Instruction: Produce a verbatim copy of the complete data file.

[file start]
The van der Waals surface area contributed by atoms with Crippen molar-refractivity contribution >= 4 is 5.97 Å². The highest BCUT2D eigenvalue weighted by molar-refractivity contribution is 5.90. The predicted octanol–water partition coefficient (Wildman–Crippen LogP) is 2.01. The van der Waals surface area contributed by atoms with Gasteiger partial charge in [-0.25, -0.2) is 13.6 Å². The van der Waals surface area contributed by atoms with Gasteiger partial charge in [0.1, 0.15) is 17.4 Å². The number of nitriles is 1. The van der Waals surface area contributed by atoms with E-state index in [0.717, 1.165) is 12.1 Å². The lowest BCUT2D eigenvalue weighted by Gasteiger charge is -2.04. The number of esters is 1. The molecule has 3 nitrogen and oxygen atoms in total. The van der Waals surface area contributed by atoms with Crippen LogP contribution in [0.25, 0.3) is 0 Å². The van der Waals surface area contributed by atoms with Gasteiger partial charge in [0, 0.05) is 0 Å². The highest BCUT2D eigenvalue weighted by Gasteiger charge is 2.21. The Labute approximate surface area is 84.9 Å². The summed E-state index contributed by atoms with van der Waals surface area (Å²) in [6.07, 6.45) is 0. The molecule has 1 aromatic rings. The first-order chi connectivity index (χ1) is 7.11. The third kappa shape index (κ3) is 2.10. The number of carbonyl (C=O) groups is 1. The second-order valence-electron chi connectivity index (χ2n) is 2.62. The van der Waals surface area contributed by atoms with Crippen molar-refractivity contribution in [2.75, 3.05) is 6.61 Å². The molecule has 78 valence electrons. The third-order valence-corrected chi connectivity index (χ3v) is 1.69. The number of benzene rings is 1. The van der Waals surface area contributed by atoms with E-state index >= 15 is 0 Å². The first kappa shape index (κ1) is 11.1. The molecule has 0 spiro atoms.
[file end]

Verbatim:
The van der Waals surface area contributed by atoms with Crippen molar-refractivity contribution >= 4 is 5.97 Å². The highest BCUT2D eigenvalue weighted by molar-refractivity contribution is 5.90. The predicted octanol–water partition coefficient (Wildman–Crippen LogP) is 2.01. The van der Waals surface area contributed by atoms with Gasteiger partial charge in [-0.25, -0.2) is 13.6 Å². The van der Waals surface area contributed by atoms with Gasteiger partial charge in [0.1, 0.15) is 17.4 Å². The number of nitriles is 1. The van der Waals surface area contributed by atoms with E-state index in [0.717, 1.165) is 12.1 Å². The lowest BCUT2D eigenvalue weighted by Gasteiger charge is -2.04. The number of esters is 1. The molecule has 3 nitrogen and oxygen atoms in total. The van der Waals surface area contributed by atoms with Crippen LogP contribution in [0.25, 0.3) is 0 Å². The van der Waals surface area contributed by atoms with Gasteiger partial charge in [0, 0.05) is 0 Å². The highest BCUT2D eigenvalue weighted by Gasteiger charge is 2.21. The Labute approximate surface area is 84.9 Å². The summed E-state index contributed by atoms with van der Waals surface area (Å²) in [6.07, 6.45) is 0. The molecule has 1 aromatic rings. The first-order chi connectivity index (χ1) is 7.11. The third kappa shape index (κ3) is 2.10. The number of carbonyl (C=O) groups is 1. The second-order valence-electron chi connectivity index (χ2n) is 2.62. The van der Waals surface area contributed by atoms with Crippen molar-refractivity contribution in [2.75, 3.05) is 6.61 Å². The molecule has 78 valence electrons. The third-order valence-corrected chi connectivity index (χ3v) is 1.69. The number of benzene rings is 1. The van der Waals surface area contributed by atoms with E-state index >= 15 is 0 Å². The first kappa shape index (κ1) is 11.1. The molecule has 0 spiro atoms.